Lessons from Scarcity and Abundance
Whether plenty comes first or last, there are always vital lessons to learn. The apostle Paul puts it as follows: “I know both how to be abased, and I know how to abound: every where and in all things I am instructed both to be full and to be hungry, both to abound and to suffer need” (Philippians 4:12).
When scarcity comes before abundance, it is meant to teach us the worth of the little we have. It may teach us that life can be sustained by the little there is. When abundance comes before scarcity, it is meant to test our wisdom if we understand that plenty can be for a season. Isn’t this the wisdom behind the saying: Make hey when the sun shines? This proverb counsels us to take advantage of the opportunity—in terms of timing—but it can also imply sparing when the supply lasts.
If we have a divine perspective over things, we will be in a position to understand from the alternation of abundance and scarcity the paradox of how much the little can be worth and how worthless the much can be. Little is not little if the Lord Jesus is in it; much is not much if the Lord Jesus is not in the mix.
Not all stewards get the privilege of graduating from the school of scarcity. A fully baked steward is one who has experienced scarcity before coming into abundance. Scarcity teaches us not to be wasteful and that is a lesson we should take with us into abundance. During scarcity, a steward learns to endure trials. During plenty, he has the opportunity to learn to resist indulgence and shun wastefulness. If our conscience is alive and active, it doesn’t take long to realise that plenty doesn’t come alone. It comes in the company of temptations that urge us to indulge. If we give in, that is when we begin to overspend on luxuries today and lack what to use on the necessities tomorrow.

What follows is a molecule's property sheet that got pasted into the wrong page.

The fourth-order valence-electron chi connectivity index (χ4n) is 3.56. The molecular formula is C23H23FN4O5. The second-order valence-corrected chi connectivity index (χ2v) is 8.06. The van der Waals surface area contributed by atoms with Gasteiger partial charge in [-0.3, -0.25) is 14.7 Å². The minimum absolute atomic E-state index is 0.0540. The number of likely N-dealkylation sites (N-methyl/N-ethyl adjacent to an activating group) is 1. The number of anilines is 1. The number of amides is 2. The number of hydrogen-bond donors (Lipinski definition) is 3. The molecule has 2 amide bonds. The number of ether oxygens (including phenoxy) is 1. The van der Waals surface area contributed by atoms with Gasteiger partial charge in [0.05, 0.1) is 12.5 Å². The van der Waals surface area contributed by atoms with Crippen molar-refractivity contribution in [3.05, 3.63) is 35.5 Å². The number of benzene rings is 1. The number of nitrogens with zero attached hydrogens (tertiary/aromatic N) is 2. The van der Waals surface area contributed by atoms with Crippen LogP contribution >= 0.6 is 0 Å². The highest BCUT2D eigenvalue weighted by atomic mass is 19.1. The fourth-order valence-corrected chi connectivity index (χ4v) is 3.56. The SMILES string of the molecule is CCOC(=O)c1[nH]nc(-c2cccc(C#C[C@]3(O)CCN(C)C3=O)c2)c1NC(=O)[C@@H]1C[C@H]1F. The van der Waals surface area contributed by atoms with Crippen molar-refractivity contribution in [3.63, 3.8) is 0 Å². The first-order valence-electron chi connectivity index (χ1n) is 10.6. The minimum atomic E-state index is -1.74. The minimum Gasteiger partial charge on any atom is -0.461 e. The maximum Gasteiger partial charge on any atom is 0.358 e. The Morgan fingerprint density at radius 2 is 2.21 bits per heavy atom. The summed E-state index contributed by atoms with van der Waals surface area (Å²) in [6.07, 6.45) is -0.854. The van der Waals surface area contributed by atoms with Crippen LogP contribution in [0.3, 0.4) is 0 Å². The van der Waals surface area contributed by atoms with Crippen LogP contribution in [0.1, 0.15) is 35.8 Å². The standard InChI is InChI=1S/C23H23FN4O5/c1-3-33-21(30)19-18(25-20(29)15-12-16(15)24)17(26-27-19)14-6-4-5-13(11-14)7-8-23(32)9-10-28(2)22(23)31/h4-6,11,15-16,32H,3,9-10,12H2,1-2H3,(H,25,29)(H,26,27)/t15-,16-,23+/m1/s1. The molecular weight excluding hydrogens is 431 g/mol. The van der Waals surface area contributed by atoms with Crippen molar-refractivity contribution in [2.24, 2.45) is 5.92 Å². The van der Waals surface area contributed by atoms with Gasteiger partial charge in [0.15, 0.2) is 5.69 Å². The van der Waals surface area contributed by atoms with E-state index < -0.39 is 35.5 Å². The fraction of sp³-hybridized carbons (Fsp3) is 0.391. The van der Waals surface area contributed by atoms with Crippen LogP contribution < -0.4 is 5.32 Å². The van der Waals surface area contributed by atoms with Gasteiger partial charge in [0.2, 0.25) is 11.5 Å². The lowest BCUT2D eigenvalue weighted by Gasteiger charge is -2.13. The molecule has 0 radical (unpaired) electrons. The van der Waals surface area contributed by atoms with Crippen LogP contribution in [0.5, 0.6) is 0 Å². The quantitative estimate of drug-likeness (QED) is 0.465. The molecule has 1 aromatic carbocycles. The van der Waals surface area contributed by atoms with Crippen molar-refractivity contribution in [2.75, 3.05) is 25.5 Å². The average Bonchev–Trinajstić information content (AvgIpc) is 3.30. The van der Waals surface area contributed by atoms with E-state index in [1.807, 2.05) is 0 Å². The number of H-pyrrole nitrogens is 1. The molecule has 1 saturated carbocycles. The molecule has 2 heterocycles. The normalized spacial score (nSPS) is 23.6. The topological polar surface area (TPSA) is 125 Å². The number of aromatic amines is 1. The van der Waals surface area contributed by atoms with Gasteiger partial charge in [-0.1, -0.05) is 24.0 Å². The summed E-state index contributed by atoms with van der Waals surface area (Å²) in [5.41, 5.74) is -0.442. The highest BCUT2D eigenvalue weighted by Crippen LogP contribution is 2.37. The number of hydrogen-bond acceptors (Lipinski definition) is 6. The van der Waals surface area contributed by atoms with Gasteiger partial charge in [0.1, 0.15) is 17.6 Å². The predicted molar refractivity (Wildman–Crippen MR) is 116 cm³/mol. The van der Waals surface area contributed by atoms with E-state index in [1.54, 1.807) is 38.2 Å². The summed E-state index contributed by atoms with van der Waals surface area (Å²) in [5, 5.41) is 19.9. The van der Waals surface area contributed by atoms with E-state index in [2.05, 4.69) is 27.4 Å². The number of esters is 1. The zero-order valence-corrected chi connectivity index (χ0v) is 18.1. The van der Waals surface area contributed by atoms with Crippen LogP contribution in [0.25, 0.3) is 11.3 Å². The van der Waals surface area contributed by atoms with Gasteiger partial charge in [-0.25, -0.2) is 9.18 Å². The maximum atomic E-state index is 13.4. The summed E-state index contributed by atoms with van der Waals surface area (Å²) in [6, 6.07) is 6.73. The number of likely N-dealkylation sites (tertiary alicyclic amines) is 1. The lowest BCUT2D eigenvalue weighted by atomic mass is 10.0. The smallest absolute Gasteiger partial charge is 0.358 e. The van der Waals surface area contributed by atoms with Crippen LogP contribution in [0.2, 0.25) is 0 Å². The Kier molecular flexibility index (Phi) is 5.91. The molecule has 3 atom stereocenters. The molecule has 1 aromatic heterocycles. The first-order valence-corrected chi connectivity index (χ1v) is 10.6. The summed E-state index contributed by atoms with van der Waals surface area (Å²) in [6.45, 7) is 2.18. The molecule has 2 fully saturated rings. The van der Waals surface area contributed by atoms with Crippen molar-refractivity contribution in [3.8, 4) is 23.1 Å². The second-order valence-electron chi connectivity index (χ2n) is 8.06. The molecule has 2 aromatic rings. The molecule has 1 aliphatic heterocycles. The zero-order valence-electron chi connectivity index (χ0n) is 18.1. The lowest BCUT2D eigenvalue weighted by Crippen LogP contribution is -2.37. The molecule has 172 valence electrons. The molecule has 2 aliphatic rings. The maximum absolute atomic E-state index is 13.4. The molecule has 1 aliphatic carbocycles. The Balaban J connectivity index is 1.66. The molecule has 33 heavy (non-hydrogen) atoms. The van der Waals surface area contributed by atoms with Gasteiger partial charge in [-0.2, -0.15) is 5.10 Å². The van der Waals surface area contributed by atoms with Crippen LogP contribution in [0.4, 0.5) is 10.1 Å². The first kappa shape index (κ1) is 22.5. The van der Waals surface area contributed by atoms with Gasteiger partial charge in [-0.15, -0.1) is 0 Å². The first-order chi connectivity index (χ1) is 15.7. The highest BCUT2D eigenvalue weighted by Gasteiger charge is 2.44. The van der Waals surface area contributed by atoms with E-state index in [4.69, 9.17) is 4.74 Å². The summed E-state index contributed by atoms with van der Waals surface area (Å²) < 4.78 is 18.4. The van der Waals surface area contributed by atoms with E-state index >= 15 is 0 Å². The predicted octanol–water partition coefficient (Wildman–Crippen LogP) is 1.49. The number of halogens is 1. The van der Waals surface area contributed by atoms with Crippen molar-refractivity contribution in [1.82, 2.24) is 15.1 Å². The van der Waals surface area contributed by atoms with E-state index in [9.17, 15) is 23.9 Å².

During plenty, we should be able to manage the delicate balance between consuming, investing, sparing and sharing, among others. The time of plenty provides an ample opportunity to save for investment.
And don’t forget that there is a positive relationship between abundance and laxity. Pride is also another by-product of abundance. And when we talk about abundance here, we are not only referring to material things. The abundance here includes talents, grace, spiritual insights, etc. The apostle Paul, for example, talks about the messenger of Satan, a thorn in the flesh that the Lord allowed him to carry in his body to keep him humble. Due to the abundance of revelations he was given, there were chances that he could become conceited (see 2 Cor. 12:7).
Paul was a learned man who could easily mistake the revelations he had to be the work of his intelligence and academic achievements. Often, we tend to forget that we owe it to somebody else when success comes our way. One of the main characteristics of a steward is his awareness that he neither owes it to himself nor owns what is in his possession. He is conscious of the fact that he owes it to the One he will ultimately give an account to.
Speaking through Moses, the Lord God reminded the children of Israel how He took care of them in the wilderness—a time of scarcity. He counselled them what their attitude ought to be when they finally enter the promised land where they would experience abundance.